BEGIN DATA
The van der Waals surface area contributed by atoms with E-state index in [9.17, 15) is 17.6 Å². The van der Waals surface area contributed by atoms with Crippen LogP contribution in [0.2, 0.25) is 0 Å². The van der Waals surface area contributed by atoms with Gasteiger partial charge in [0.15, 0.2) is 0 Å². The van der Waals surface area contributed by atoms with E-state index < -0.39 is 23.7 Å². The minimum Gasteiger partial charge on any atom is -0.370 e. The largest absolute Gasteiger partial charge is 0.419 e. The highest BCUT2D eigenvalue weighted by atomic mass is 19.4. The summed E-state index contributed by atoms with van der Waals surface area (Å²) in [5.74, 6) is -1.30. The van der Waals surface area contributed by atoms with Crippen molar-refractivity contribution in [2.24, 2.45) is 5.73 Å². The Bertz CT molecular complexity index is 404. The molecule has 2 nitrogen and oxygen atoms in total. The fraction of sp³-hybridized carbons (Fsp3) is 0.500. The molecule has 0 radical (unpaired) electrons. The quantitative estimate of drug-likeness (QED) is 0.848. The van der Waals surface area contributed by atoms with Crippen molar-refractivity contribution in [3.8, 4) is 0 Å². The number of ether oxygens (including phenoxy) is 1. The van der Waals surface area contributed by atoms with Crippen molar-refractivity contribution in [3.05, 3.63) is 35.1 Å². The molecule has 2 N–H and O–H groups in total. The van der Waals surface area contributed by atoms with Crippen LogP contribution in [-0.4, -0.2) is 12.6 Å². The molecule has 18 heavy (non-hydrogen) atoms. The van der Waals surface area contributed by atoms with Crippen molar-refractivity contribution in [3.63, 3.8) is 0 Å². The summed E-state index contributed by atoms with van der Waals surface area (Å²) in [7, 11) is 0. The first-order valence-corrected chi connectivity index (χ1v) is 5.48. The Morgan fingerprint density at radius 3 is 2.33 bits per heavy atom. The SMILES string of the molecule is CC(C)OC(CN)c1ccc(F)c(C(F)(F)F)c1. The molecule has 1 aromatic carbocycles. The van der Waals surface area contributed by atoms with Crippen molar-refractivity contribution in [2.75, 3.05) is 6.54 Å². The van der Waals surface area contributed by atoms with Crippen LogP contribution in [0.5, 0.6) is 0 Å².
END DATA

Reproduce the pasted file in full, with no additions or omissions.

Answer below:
The van der Waals surface area contributed by atoms with E-state index in [9.17, 15) is 17.6 Å². The van der Waals surface area contributed by atoms with Crippen LogP contribution in [0.2, 0.25) is 0 Å². The van der Waals surface area contributed by atoms with Gasteiger partial charge in [0.15, 0.2) is 0 Å². The van der Waals surface area contributed by atoms with E-state index < -0.39 is 23.7 Å². The minimum Gasteiger partial charge on any atom is -0.370 e. The largest absolute Gasteiger partial charge is 0.419 e. The highest BCUT2D eigenvalue weighted by atomic mass is 19.4. The summed E-state index contributed by atoms with van der Waals surface area (Å²) in [5.74, 6) is -1.30. The van der Waals surface area contributed by atoms with Crippen molar-refractivity contribution in [2.24, 2.45) is 5.73 Å². The Bertz CT molecular complexity index is 404. The molecule has 2 nitrogen and oxygen atoms in total. The fraction of sp³-hybridized carbons (Fsp3) is 0.500. The molecule has 0 radical (unpaired) electrons. The quantitative estimate of drug-likeness (QED) is 0.848. The van der Waals surface area contributed by atoms with Crippen molar-refractivity contribution in [3.8, 4) is 0 Å². The number of ether oxygens (including phenoxy) is 1. The van der Waals surface area contributed by atoms with Crippen molar-refractivity contribution in [3.05, 3.63) is 35.1 Å². The molecule has 2 N–H and O–H groups in total. The van der Waals surface area contributed by atoms with Crippen LogP contribution in [-0.4, -0.2) is 12.6 Å². The molecule has 18 heavy (non-hydrogen) atoms. The van der Waals surface area contributed by atoms with Crippen molar-refractivity contribution in [3.63, 3.8) is 0 Å². The summed E-state index contributed by atoms with van der Waals surface area (Å²) in [7, 11) is 0. The first-order valence-corrected chi connectivity index (χ1v) is 5.48. The Morgan fingerprint density at radius 3 is 2.33 bits per heavy atom. The SMILES string of the molecule is CC(C)OC(CN)c1ccc(F)c(C(F)(F)F)c1. The molecule has 1 aromatic carbocycles. The van der Waals surface area contributed by atoms with Crippen molar-refractivity contribution in [2.75, 3.05) is 6.54 Å². The van der Waals surface area contributed by atoms with Crippen LogP contribution in [0.5, 0.6) is 0 Å².